April 16, 2021
Rejecting the potential for a bipartisan approach, the House passed the Paycheck Fairness Act (H.R. 7), a gender pay equity bill that looks exclusively to increased litigation to address gender pay disparities. An alternative approach that would incentivize employers to self-correct those disparities was voted down.
The Act passed the House by a vote of 217-210 largely along party lines. Only one Republican voted for the measure, while no Democrats voted against. Absent a change to the filibuster rule, it is unlikely that the bill in its current form would garner the necessary 10 Republican votes for passage in the Senate.
The Association submitted a letter to Congress outlining its concerns with the Paycheck Fairness Act and advocating for Rep. Stefanik's alternative solution.
The PFA would restrict employer defenses to gender pay discrimination lawsuits to such a degree as to make it nearly impossible to defend even lawful, widely accepted pay practices. The Act would also prohibit salary history inquiries and employer limits on employee discussions of wages, as well as mandate enhanced penalties for employer violations of the Equal Pay Act. Finally, the bill would increase class action litigation and create new pay, hiring, promotion and termination data reporting obligations for employers. For a comprehensive, in-depth breakdown of the bill, click here.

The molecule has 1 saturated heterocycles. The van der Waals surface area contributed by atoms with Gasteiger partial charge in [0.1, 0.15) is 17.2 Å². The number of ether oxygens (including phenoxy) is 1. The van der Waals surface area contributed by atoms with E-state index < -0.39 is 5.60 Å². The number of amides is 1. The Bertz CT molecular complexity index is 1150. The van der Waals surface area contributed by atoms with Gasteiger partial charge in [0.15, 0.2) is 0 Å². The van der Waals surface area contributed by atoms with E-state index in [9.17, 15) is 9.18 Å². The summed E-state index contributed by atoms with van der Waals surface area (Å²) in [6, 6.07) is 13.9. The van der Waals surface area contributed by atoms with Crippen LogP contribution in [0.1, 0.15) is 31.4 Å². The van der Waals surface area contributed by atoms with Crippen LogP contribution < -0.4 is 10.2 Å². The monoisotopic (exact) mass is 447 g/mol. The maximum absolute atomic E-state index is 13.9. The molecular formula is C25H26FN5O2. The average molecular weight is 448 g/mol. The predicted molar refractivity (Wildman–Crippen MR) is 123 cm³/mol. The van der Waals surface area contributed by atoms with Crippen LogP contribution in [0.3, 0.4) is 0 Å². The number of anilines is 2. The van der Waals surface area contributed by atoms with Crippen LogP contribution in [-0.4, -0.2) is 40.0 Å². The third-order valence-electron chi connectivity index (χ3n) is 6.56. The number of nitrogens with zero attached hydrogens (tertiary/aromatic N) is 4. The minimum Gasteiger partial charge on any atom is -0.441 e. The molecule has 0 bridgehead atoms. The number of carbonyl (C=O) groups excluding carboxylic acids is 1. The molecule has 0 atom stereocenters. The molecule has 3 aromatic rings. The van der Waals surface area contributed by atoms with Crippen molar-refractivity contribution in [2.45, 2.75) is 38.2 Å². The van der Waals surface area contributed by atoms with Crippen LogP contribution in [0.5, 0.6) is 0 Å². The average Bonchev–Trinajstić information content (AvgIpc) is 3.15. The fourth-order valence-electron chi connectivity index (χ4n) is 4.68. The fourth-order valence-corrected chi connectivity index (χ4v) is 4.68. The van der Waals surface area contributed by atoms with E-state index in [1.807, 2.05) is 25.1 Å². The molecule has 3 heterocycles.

Bipartisan agreement on the goals: As noted by House Education and Labor Ranking Member Virginia Foxx (R-NC): “Republicans and Democrats both agree that pay discrimination is repugnant and illegal. I’ll say it again and again—it’s repugnant and illegal. Despite misguided claims from the other side, this underlying principle is not up for debate.”
Stefanik substitute: Rep. Elise Stefanik (R-NY) offered a less litigious alternative—the Wage Equity Act (H.R. 2491)—as a substitute measure, incentivizing employers to take real steps towards eliminating the wage gap by providing a safe harbor against litigation for those employers that conduct internal audits of their pay practices and make reasonable progress towards eliminating unlawful differentials revealed by such audits. The amendment was rejected by a vote of 244-183. “The Wage Equity Act is a practical, 21st century solution to achieve equal pay for equal work once and for all by empowering businesses and employees to work together in pursuit of this common goal,” said Rep. Stefanik.
Outlook: Large companies generally agree the solution to racial and gender pay disparities lies in increased representation in higher-paying jobs. In the meantime, most of them are taking steps to address unacceptable disparities within similar positions. Rather than expose them to litigation, these steps should be incentivized by liability protections for good faith efforts, as has been done in Massachusetts, Oregon, and Colorado. The fate of the Paycheck Fairness Act in the current Congress will likely be tied to the ability of members of Congress on both sides of the aisle to find a consensus that recognizes the commitment of most employers to eliminating the wage gap.